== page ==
This, then, is the man the Cowboys turned to in 2012 when Bryant was arrested for pushing his mother. "Dez was under scrutiny from law enforcement, and there were people trying to take advantage of him," says Stephen Jones, Jerry Jones' oldest son and the Cowboys' COO. "We thought it was in his and our best interests to protect him with more security." Stunned, Bryant told Jerry Jones he wouldn't pay Wells, but Jones, he says, insisted.

For the next two and a half years, Bryant paid and seethed, counting down the days till his Dallas deal ended and he could fire Wells — who says he still works with the Cowboys. (The Cowboys confirm that they have paid Wells to provide background information on prospective players, but say that they've never hired him to work with individual players on the team.)

When Bryant signed with Roc Nation last November, the reaction in Dallas was reportedly toxic. Word spread that Bryant had "gone against the wishes" of Jerry Jones and that Jones was "reluctant to deal with Roc Nation," as if Bryant had switched over to Death Row Records, not a top sports-rep shop. Then someone turned the dog whistle of race up till it was practically deafening. ESPN's Adam Schefter said he'd spent months digging for a security-cam tape of Bryant assaulting a woman in a Walmart parking lot. Mike Florio of Pro Football Talk went him one better, saying the release of the video was "inevitable" and that "we're going to see something in the next month." Rumors swirled all winter that the tape was being shopped, and that the act it depicted was "five times worse" than Ray Rice's punch-out of his fiancée. Bryant had a hunch where all this came from.

"The first time I heard that was from Mr. Jones last season: He said there was a tape of me that might get out," says Bryant. He'd scoffed at Jones, saying that no such thing existed. Then Schefter and Florio aired their stories in February, and Bryant took to Twitter in a rage. "I can't continue to get betrayed like this," he wrote. "I used to let people take advantage of my life. Now that I'm no longer allowing that to happen, it seems to be a problem." The tape never surfaced, and local cops put the story to rest, saying they'd looked into the tape's existence and found nothing. In my last call to Wells, I asked if he had leaked the story, either to the Joneses or to the media. He denied it, saying that if Bryant thought so, then so be it. "But have you seen the police report? Have you heard the 911 call? Something happened in that parking lot, and I didn't drum it up!"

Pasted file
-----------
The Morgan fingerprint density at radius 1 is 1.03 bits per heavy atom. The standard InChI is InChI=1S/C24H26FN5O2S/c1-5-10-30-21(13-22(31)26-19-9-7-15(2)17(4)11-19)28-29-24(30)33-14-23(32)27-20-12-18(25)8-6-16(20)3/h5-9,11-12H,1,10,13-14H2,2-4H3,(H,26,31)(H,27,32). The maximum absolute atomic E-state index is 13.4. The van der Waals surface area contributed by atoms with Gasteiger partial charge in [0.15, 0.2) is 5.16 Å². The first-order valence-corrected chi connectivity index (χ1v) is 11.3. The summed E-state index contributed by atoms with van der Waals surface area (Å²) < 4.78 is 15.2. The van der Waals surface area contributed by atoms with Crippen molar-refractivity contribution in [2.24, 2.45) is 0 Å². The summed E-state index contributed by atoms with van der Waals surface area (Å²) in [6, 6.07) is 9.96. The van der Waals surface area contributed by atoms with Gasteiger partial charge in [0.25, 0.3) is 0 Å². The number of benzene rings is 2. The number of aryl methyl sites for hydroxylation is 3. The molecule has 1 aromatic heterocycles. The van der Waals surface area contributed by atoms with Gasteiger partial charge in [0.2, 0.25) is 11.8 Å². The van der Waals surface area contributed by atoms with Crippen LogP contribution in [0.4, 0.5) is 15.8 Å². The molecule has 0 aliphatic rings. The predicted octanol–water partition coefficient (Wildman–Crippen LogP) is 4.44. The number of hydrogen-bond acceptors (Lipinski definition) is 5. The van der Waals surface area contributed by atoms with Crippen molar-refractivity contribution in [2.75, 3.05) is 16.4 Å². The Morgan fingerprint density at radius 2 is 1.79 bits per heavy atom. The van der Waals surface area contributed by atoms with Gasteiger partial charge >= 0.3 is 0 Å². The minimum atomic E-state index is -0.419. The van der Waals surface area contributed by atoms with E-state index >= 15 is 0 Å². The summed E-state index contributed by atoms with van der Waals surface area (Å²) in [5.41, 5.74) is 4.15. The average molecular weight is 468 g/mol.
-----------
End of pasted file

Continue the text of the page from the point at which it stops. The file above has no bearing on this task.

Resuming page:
It's worth noting that Wells says he was at Cowboys camp both times we spoke. Why was he staying at the team hotel and attending practices that first week? "I'm in camp to help any player Jerry sends my way," says Wells, though he declined to mention names. Wondering if he meant Randy Gregory and La'el Collins, two ballyhooed but scandal-tainted Cowboys rookies, I asked Bryant if he planned to warn them. "Man, I'm way ahead of you," he says. "I called them the minute they joined the team. And just let Dave try to mess with Greg Hardy. He'll slap the bitch right outta him!"

Two days before the deadline, I called Bryant's agent. No progress, Tom Condon said with a sigh. And then, on July 14th, Jerry Jones and Roc Nation agreed to a last-ditch sit-down in New York. He met with Jay Z and the sports agency's president, Juan Perez; the shape of an agreement quickly came together. Late that night, Bryant's agent told him over the phone that they'd gotten something too good to pass up: a five-year deal for $70 million, with $45 million of it guaranteed. In short, Jones had caved after having his bluff called. He wasn't willing to blow his first shot in two decades at reaching a Super Bowl, or fracture a team so dependent on Bryant for his fire and big-play bravura. "His passion sets the tone for us," Romo told me. "If he'd held out through camp, I'd have driven to his house and handed him my game check to suit up."

Bryant got off the phone with his agent at 3 a.m.; he immediately called his mom to break the news. When the ringing didn't wake her, he drove to her place. They sat up laughing and crying till dawn, reliving their long, strange road out of Lufkin. "So many hard times, so many tears — but look where my baby brought us to," says Angela Bryant, still a little throaty days later. "The stuff they talked about him, the lies they put out there: They don't know what he's been through. But people need to find out, 'cause it's a beautiful story. He's a miracle — and that's not just Mama talking."